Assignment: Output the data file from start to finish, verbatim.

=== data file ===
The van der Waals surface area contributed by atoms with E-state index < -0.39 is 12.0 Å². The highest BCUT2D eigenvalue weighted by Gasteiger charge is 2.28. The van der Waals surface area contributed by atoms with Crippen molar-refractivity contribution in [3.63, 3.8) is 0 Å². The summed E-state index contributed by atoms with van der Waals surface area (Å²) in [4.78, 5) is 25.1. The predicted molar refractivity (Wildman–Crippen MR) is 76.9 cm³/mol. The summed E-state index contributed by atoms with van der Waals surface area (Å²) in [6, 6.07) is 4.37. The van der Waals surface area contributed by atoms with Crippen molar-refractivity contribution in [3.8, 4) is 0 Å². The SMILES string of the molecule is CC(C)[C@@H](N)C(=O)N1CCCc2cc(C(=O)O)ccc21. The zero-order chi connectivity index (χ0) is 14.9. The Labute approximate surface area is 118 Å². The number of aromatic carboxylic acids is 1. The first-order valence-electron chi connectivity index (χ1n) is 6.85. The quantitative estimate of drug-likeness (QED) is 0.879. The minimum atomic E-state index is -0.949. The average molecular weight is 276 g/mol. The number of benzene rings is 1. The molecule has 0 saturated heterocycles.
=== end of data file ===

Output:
The van der Waals surface area contributed by atoms with E-state index < -0.39 is 12.0 Å². The highest BCUT2D eigenvalue weighted by Gasteiger charge is 2.28. The van der Waals surface area contributed by atoms with Crippen molar-refractivity contribution in [3.63, 3.8) is 0 Å². The summed E-state index contributed by atoms with van der Waals surface area (Å²) in [4.78, 5) is 25.1. The predicted molar refractivity (Wildman–Crippen MR) is 76.9 cm³/mol. The summed E-state index contributed by atoms with van der Waals surface area (Å²) in [6, 6.07) is 4.37. The van der Waals surface area contributed by atoms with Crippen molar-refractivity contribution in [3.8, 4) is 0 Å². The SMILES string of the molecule is CC(C)[C@@H](N)C(=O)N1CCCc2cc(C(=O)O)ccc21. The zero-order chi connectivity index (χ0) is 14.9. The Labute approximate surface area is 118 Å². The number of aromatic carboxylic acids is 1. The first-order valence-electron chi connectivity index (χ1n) is 6.85. The quantitative estimate of drug-likeness (QED) is 0.879. The minimum atomic E-state index is -0.949. The average molecular weight is 276 g/mol. The number of benzene rings is 1. The molecule has 0 saturated heterocycles.